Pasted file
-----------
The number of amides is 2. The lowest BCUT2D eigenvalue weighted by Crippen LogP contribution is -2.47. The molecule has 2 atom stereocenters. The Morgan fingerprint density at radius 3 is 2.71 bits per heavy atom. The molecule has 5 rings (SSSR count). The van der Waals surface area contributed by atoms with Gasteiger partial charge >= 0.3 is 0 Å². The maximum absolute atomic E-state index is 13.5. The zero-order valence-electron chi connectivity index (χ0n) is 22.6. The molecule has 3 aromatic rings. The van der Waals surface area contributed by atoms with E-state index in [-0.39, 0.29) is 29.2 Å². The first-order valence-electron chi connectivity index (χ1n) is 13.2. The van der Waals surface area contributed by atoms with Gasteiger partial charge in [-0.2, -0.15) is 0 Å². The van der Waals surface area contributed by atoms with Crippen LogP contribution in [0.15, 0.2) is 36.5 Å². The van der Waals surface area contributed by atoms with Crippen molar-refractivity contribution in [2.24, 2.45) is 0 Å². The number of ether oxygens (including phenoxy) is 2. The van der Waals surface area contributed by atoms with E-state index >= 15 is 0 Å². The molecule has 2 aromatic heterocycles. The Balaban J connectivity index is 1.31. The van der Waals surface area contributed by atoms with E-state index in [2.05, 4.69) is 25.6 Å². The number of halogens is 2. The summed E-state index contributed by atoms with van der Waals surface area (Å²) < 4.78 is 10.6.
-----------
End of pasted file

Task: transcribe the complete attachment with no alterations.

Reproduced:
The number of amides is 2. The lowest BCUT2D eigenvalue weighted by Crippen LogP contribution is -2.47. The molecule has 2 atom stereocenters. The Morgan fingerprint density at radius 3 is 2.71 bits per heavy atom. The molecule has 5 rings (SSSR count). The van der Waals surface area contributed by atoms with Gasteiger partial charge >= 0.3 is 0 Å². The maximum absolute atomic E-state index is 13.5. The zero-order valence-electron chi connectivity index (χ0n) is 22.6. The molecule has 3 aromatic rings. The van der Waals surface area contributed by atoms with E-state index in [-0.39, 0.29) is 29.2 Å². The first-order valence-electron chi connectivity index (χ1n) is 13.2. The van der Waals surface area contributed by atoms with Gasteiger partial charge in [-0.2, -0.15) is 0 Å². The van der Waals surface area contributed by atoms with Crippen LogP contribution in [0.15, 0.2) is 36.5 Å². The van der Waals surface area contributed by atoms with Crippen molar-refractivity contribution in [2.24, 2.45) is 0 Å². The number of ether oxygens (including phenoxy) is 2. The van der Waals surface area contributed by atoms with E-state index >= 15 is 0 Å². The molecule has 2 aromatic heterocycles. The Balaban J connectivity index is 1.31. The van der Waals surface area contributed by atoms with E-state index in [2.05, 4.69) is 25.6 Å². The number of halogens is 2. The summed E-state index contributed by atoms with van der Waals surface area (Å²) < 4.78 is 10.6.